Hydrogen has large amounts of potential in the energy industry and can work alongside developing battery technology and renewable fuels. With climate plans to cut greenhouse gas emissions put in place by many countries, investment in hydrogen is at an all-time high. Both private investors and governments are investing millions into hydrogen development, with green hydrogen research being a focus.
Besides this, hydrogen may play an important role in sectors such as steel, chemicals, and heavy transport. Hydrogen could be a solution for decarbonisation in these sectors, which produce over 30% of the world’s carbon emissions.
Process Instrumentation – A Pivotal Part of the Process
Working with hydrogen requires a variety of specialist tools, such as the D Series Pressure and Temperature Transmitters. Process instrumentation is vital to ensure safety and maintain infrastructure standards. Pressure is important in electrolysers, with some designed to operate at elevated pressure.
The D21 smart pressure transmitter has a wide range of working pressures for precise measurements in the hydrogen electrolyser process. This is important to prevent over-pressurisation and ensure that the gases created can be moved without obstruction.
The colours of hydrogen production
Whilst green hydrogen is the focus of governments, being carbon-free, there are various other methods of creating hydrogen. These vary from using fossil fuels to using nuclear-driven methods.
Hydrogen is commonly made through steam reforming of natural gases, which is called turquoise hydrogen. It is important to note that this generates CO2 and, therefore, is not a carbon-neutral process. A more complex form of natural gas hydrogen production is blue hydrogen. This method captures the carbon emitted by the process, and stores it underground, creating a more carbon-neutral end product. At the end of 2021, 41% of global hydrogen production was from natural gas.
Petroleum by-products and coal are also used to produce hydrogen, with 49% of global hydrogen production coming from these two sources. This is grey hydrogen and waste product CO2 is directly released into the atmosphere.
Hydrogen generated by nuclear power is also an option, with red, pink and violet hydrogen electrolysers being driven by nuclear power. Nuclear heat – a by-product when using a reactor to create electricity – can be used for steam electrolysis in hydrogen production.
White hydrogen is a fairly recent development, with significant quantities of hydrogen in pure form being found in 2012. Since then, extracting supplies of natural hydrogen gas from beneath the earth’s surface has been experimented with. Unlike fossil fuel storages, white hydrogen is continuously replenished. It is thought to form through water-mineral reactions.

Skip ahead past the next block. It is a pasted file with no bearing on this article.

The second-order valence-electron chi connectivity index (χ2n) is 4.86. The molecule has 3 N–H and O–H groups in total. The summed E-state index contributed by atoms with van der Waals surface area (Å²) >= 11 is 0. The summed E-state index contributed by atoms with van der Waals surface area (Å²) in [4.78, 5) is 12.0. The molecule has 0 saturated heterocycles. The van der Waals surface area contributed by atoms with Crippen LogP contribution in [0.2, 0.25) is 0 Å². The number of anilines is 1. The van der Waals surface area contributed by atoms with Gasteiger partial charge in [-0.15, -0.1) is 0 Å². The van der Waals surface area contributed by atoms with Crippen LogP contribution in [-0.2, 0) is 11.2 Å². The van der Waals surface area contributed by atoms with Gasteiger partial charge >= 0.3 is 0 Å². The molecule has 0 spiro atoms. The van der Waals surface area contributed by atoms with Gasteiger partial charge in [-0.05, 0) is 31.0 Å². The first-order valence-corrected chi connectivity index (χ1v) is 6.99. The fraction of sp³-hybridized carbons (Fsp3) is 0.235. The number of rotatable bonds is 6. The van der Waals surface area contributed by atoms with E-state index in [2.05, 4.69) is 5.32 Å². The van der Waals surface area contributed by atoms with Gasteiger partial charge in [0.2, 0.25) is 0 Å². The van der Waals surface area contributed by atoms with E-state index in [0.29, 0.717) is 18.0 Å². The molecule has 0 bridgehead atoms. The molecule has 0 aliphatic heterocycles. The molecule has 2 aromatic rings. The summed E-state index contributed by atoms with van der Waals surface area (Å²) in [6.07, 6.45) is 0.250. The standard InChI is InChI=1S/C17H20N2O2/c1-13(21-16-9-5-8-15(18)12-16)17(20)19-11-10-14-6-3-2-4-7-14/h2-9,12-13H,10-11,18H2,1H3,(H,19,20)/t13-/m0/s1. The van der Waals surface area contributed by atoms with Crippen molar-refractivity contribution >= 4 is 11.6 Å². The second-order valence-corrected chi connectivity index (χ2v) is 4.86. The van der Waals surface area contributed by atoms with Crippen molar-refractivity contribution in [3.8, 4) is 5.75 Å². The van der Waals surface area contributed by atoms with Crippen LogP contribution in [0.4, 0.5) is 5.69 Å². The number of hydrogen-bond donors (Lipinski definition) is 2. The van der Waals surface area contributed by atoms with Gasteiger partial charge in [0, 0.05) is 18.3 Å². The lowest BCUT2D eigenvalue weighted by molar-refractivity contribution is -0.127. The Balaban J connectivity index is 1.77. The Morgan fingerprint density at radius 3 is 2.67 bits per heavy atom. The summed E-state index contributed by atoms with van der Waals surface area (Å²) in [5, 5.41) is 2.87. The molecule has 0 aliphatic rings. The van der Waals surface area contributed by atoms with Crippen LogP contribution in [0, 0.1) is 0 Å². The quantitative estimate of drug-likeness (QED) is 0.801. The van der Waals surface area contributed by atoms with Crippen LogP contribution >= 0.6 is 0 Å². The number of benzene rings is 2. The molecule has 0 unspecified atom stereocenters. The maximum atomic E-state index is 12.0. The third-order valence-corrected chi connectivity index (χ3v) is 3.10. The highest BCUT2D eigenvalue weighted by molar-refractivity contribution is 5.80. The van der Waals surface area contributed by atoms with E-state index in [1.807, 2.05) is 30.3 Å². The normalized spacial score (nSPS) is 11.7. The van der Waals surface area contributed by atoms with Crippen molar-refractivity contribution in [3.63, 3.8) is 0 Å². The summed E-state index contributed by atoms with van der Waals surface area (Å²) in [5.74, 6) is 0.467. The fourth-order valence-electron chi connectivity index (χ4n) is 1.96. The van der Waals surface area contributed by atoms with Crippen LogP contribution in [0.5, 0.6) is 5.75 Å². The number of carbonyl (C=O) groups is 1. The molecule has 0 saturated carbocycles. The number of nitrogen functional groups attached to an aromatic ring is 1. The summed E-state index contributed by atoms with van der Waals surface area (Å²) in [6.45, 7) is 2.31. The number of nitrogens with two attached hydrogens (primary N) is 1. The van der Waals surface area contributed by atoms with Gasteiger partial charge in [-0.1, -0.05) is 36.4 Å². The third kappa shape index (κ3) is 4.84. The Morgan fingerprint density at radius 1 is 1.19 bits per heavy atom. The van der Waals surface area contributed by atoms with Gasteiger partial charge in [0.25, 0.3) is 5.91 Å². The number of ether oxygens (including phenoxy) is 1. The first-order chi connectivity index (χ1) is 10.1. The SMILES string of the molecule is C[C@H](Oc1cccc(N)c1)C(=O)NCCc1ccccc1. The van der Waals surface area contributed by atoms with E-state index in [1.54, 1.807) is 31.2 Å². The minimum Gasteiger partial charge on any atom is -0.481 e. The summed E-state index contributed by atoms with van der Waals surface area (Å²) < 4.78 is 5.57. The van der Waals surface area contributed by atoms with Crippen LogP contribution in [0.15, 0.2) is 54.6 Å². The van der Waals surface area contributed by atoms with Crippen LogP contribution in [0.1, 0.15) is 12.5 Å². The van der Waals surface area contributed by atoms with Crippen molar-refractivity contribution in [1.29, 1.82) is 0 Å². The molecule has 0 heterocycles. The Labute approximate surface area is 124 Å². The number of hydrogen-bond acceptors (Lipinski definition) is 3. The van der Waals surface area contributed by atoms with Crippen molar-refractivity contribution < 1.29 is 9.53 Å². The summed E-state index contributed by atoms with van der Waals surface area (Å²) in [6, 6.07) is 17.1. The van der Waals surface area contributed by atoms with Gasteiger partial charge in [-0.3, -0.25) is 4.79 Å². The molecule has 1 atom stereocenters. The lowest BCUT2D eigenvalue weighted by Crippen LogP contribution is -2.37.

A focus on green hydrogen
Green hydrogen is based on electrolysis using electricity from renewable sources – such as solar and wind power. This is a zero-carbon hydrogen and is a sustainable way to mass produce hydrogen for manufacturing and vehicles. The UK government has created a fund to support this called the Net Zero Hydrogen Fund.
Switching from turquoise and grey hydrogen to green hydrogen requires better electrolysis efficiency and more renewable energy sources. The conversion loss is currently 20-30%. However, it costs more energy to make a kilogram of hydrogen than the amount of energy can hold via current electrolysers. The cost relative to the hydrogen gained from fossil fuels is worse, and therefore at the time of writing, green hydrogen is in less demand. Research and development of electrolysers will be key to shifting demand from grey hydrogen to green, as cost is a major incentive for companies when choosing which source to use.
Hysata claims that it is working on a >95% efficient electrolyser, which would significantly reduce the cost, as well as make the process more efficient.
However, this is not the only roadblock the deployment of green hydrogen faces. Regulation and certification remains a barrier to adoption, as well as policy attention only being recently given to hydrogen development and the policies still not being sufficient to meet climate ambitions. Efforts to stimulate low-emission hydrogen is not enough to meet the targets set out by governments. Regulatory barriers are another hurdle, making it challenging for frameworks to be established and working through the process of hydrogen development. With hydrogen demand reaching a historical high in 2022, it is still mainly made by traditional applications – 0.7% of total hydrogen demand was met by low-emission hydrogen.
It is clear that governments and the private sector need to accelerate their investment into green hydrogen, and fostering international co-operation to develop hydrogen and work on certification. Stimulation for low-emission hydrogen needs to take place too – something to incentivise current hydrogen producers and users to create low-emission hydrogen.